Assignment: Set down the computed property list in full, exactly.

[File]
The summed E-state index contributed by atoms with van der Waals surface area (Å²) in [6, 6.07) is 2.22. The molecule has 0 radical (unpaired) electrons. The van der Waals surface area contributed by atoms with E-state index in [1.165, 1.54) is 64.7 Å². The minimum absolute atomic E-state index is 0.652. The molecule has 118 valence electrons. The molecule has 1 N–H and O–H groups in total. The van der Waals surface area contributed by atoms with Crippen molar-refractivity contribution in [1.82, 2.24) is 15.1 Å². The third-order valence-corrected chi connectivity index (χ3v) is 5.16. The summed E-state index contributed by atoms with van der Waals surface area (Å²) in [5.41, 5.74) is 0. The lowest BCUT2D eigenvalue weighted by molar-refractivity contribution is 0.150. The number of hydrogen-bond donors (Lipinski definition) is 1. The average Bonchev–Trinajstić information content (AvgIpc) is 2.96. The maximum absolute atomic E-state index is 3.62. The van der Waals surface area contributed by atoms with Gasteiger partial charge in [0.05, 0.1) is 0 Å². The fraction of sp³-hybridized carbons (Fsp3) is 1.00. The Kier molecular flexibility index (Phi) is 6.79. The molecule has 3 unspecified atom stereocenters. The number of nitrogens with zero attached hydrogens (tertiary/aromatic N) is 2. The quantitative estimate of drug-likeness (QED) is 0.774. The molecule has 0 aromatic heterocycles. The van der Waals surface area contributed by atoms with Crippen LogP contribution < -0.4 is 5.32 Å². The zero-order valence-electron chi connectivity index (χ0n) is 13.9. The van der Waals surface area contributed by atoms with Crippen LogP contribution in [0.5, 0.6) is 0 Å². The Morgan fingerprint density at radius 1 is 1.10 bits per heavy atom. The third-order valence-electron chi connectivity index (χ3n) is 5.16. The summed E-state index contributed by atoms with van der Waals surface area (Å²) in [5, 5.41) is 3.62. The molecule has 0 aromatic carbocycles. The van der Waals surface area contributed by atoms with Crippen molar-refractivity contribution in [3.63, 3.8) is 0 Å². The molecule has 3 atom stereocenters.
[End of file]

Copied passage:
The summed E-state index contributed by atoms with van der Waals surface area (Å²) in [6, 6.07) is 2.22. The molecule has 0 radical (unpaired) electrons. The van der Waals surface area contributed by atoms with E-state index in [1.165, 1.54) is 64.7 Å². The minimum absolute atomic E-state index is 0.652. The molecule has 118 valence electrons. The molecule has 1 N–H and O–H groups in total. The van der Waals surface area contributed by atoms with Crippen molar-refractivity contribution in [1.82, 2.24) is 15.1 Å². The third-order valence-corrected chi connectivity index (χ3v) is 5.16. The summed E-state index contributed by atoms with van der Waals surface area (Å²) in [5.41, 5.74) is 0. The lowest BCUT2D eigenvalue weighted by molar-refractivity contribution is 0.150. The number of hydrogen-bond donors (Lipinski definition) is 1. The average Bonchev–Trinajstić information content (AvgIpc) is 2.96. The maximum absolute atomic E-state index is 3.62. The van der Waals surface area contributed by atoms with Gasteiger partial charge in [0.05, 0.1) is 0 Å². The fraction of sp³-hybridized carbons (Fsp3) is 1.00. The Kier molecular flexibility index (Phi) is 6.79. The molecule has 3 unspecified atom stereocenters. The number of nitrogens with zero attached hydrogens (tertiary/aromatic N) is 2. The quantitative estimate of drug-likeness (QED) is 0.774. The molecule has 0 aromatic heterocycles. The van der Waals surface area contributed by atoms with Crippen LogP contribution < -0.4 is 5.32 Å². The zero-order valence-electron chi connectivity index (χ0n) is 13.9. The van der Waals surface area contributed by atoms with Crippen LogP contribution in [0.5, 0.6) is 0 Å². The Morgan fingerprint density at radius 1 is 1.10 bits per heavy atom. The third-order valence-electron chi connectivity index (χ3n) is 5.16. The summed E-state index contributed by atoms with van der Waals surface area (Å²) in [5, 5.41) is 3.62. The molecule has 0 aromatic carbocycles. The van der Waals surface area contributed by atoms with Crippen molar-refractivity contribution in [3.63, 3.8) is 0 Å². The molecule has 3 atom stereocenters.